Thamnophis sirtalis

Common Gartersnake

     « prev         next »     

Thamnophis sirtalis

Photos taken by Jim Andrews.

Thamnophis sirtalis: close up of side striping

Photo taken by Lynn Morgan.

Thamnophis sirtalis

Photo taken by K. Briggs.

Thamnophis sirtalis, brown color variation

Photo taken by Jim Andrews.
Note brown overall tinting and more distinct patterning.

Thamnophis sirtalis, thin back stripe

Photo taken by K. Briggs.
Note narrower back stripe/wider and quite dark side stripes.

Thamnophis sirtalis, about to shed. No V-stripe

Photo taken by K. Briggs.
This snake doesn't show the V-stripe. It may also be about to shed (evidenced by the cloudy covering over the eye).

Thamnophis sirtalis, light brown tint

Photo taken by K. Briggs.
Note the brownish hue and more clear checkerboard pattern.

Thamnophis sirtalis, reddish variations

Photo taken by N. Arms.
Note the reddish tint along the lower sides.

More images from google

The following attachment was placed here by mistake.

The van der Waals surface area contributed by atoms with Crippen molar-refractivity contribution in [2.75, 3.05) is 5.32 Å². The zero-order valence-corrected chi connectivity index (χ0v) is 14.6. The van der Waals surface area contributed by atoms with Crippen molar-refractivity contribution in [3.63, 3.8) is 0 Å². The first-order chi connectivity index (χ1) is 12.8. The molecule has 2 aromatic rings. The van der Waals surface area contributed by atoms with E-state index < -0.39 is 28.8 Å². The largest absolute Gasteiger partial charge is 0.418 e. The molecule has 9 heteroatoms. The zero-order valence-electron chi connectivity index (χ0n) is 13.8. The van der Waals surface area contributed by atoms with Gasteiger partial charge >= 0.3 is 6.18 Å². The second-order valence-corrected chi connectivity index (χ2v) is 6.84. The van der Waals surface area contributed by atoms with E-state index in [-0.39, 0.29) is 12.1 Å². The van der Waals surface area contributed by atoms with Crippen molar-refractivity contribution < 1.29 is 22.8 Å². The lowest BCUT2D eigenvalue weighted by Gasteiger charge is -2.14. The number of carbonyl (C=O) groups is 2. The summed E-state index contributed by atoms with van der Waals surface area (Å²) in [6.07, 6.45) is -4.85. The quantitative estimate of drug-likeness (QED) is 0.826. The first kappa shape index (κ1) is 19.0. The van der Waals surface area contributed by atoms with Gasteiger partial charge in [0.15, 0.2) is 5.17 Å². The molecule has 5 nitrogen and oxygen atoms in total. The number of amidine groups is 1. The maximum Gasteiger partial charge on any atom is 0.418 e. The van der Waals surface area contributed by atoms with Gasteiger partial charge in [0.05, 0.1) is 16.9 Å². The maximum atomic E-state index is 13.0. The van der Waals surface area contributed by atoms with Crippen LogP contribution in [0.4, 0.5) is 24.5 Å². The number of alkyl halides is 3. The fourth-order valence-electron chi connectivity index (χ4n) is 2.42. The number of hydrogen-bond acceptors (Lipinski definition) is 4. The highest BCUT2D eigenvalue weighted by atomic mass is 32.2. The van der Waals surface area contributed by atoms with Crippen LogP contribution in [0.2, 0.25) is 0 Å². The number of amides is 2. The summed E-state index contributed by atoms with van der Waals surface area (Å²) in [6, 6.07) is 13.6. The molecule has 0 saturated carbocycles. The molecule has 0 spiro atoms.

Distribution of T. sirtalis in Vermont

Distribution Map

View the larger PNG image
Download a printable PDF (1.1 MB)


The Gartersnake has three length-wise yellowish stripes, one on the center of the back and one on each side. The side stripes are low on the sides (scale rows 2 and 3). Portions of the stripes can be missing. The background color can be green, black, brown, or anywhere in between. A checkerboard pattern may be visible on the sides between the stripes. The head is dark olive green with a yellow upper lip. The tail is about 1/5 of the total length. They are usually 2-3 feet long (the longest documented in Vermont is 35 inches), with keeled scales.


The Common Garternsake is widespread at all elevations statewide in appropriate habitat. Those habitats vary widely, although it is often near water.


This species has a state natural heritage rank of S5. It is by far the most common snake in the state. Please report sightings of this species in Vermont if you have not reported them within the last five years from a given location. Any natural history observations (feeding, migrations, road crossing areas, early or late season appearance, abnormalities, etc.) are appreciated. Photographs are always helpful, particularly if your report is the first report of this species from a town.

More Info

Species summary written by Kaile Burgess.

View Other Species: